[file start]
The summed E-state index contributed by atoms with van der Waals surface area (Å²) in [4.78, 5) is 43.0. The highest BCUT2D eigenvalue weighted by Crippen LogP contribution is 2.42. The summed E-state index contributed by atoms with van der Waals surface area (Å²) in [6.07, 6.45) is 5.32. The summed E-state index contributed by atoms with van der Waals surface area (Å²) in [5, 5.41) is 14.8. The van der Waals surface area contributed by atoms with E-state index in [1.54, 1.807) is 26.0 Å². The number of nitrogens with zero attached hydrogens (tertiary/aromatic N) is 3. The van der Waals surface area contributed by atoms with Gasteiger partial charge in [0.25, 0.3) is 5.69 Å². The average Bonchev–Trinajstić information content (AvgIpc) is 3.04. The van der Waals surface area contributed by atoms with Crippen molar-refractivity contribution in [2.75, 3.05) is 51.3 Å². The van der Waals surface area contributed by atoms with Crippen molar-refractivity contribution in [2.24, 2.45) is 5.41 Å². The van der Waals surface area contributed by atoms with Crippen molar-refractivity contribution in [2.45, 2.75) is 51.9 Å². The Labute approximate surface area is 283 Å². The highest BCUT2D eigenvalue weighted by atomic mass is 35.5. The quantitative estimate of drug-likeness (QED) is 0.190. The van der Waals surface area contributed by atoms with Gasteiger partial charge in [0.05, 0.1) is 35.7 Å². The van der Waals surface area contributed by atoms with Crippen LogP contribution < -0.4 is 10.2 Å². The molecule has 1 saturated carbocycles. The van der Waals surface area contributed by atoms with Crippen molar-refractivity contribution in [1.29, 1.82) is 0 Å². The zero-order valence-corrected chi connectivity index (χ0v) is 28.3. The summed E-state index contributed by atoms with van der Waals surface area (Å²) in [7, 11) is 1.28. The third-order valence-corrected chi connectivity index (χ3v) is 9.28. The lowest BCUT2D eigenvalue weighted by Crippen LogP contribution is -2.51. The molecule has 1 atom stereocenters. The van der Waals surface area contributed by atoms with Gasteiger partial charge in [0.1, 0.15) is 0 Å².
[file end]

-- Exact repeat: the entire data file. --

The summed E-state index contributed by atoms with van der Waals surface area (Å²) in [4.78, 5) is 43.0. The highest BCUT2D eigenvalue weighted by Crippen LogP contribution is 2.42. The summed E-state index contributed by atoms with van der Waals surface area (Å²) in [6.07, 6.45) is 5.32. The summed E-state index contributed by atoms with van der Waals surface area (Å²) in [5, 5.41) is 14.8. The van der Waals surface area contributed by atoms with E-state index in [1.54, 1.807) is 26.0 Å². The number of nitrogens with zero attached hydrogens (tertiary/aromatic N) is 3. The van der Waals surface area contributed by atoms with Gasteiger partial charge in [0.25, 0.3) is 5.69 Å². The average Bonchev–Trinajstić information content (AvgIpc) is 3.04. The van der Waals surface area contributed by atoms with Crippen molar-refractivity contribution in [2.75, 3.05) is 51.3 Å². The van der Waals surface area contributed by atoms with Crippen molar-refractivity contribution in [2.24, 2.45) is 5.41 Å². The van der Waals surface area contributed by atoms with Crippen molar-refractivity contribution in [2.45, 2.75) is 51.9 Å². The Labute approximate surface area is 283 Å². The highest BCUT2D eigenvalue weighted by atomic mass is 35.5. The quantitative estimate of drug-likeness (QED) is 0.190. The van der Waals surface area contributed by atoms with Gasteiger partial charge in [0.05, 0.1) is 35.7 Å². The van der Waals surface area contributed by atoms with Crippen LogP contribution < -0.4 is 10.2 Å². The molecule has 1 saturated carbocycles. The van der Waals surface area contributed by atoms with Crippen molar-refractivity contribution in [1.29, 1.82) is 0 Å². The zero-order valence-corrected chi connectivity index (χ0v) is 28.3. The summed E-state index contributed by atoms with van der Waals surface area (Å²) in [7, 11) is 1.28. The third-order valence-corrected chi connectivity index (χ3v) is 9.28. The lowest BCUT2D eigenvalue weighted by Crippen LogP contribution is -2.51. The molecule has 1 atom stereocenters. The van der Waals surface area contributed by atoms with Gasteiger partial charge in [0.1, 0.15) is 0 Å².